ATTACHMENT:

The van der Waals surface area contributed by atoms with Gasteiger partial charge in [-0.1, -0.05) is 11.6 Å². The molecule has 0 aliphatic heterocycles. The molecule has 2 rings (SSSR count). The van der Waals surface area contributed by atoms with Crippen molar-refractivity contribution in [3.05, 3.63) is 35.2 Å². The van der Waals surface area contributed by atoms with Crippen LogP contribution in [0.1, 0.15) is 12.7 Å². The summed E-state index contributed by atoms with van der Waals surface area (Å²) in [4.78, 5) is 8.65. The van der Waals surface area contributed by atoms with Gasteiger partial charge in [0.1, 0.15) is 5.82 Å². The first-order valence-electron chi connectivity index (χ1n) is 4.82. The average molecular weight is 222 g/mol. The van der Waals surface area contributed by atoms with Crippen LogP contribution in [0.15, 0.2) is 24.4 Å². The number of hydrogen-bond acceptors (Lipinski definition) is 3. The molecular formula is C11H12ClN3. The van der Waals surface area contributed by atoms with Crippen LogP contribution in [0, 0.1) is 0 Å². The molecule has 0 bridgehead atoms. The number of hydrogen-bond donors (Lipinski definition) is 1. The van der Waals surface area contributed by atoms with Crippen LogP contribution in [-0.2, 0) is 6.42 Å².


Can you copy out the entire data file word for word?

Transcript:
The van der Waals surface area contributed by atoms with Gasteiger partial charge in [-0.1, -0.05) is 11.6 Å². The molecule has 0 aliphatic heterocycles. The molecule has 2 rings (SSSR count). The van der Waals surface area contributed by atoms with Crippen molar-refractivity contribution in [3.05, 3.63) is 35.2 Å². The van der Waals surface area contributed by atoms with Crippen LogP contribution in [0.1, 0.15) is 12.7 Å². The summed E-state index contributed by atoms with van der Waals surface area (Å²) in [4.78, 5) is 8.65. The van der Waals surface area contributed by atoms with Gasteiger partial charge in [0.1, 0.15) is 5.82 Å². The first-order valence-electron chi connectivity index (χ1n) is 4.82. The average molecular weight is 222 g/mol. The van der Waals surface area contributed by atoms with Crippen LogP contribution in [0.15, 0.2) is 24.4 Å². The number of hydrogen-bond acceptors (Lipinski definition) is 3. The molecular formula is C11H12ClN3. The van der Waals surface area contributed by atoms with Crippen LogP contribution in [0, 0.1) is 0 Å². The molecule has 0 bridgehead atoms. The number of hydrogen-bond donors (Lipinski definition) is 1. The van der Waals surface area contributed by atoms with Crippen LogP contribution in [-0.2, 0) is 6.42 Å².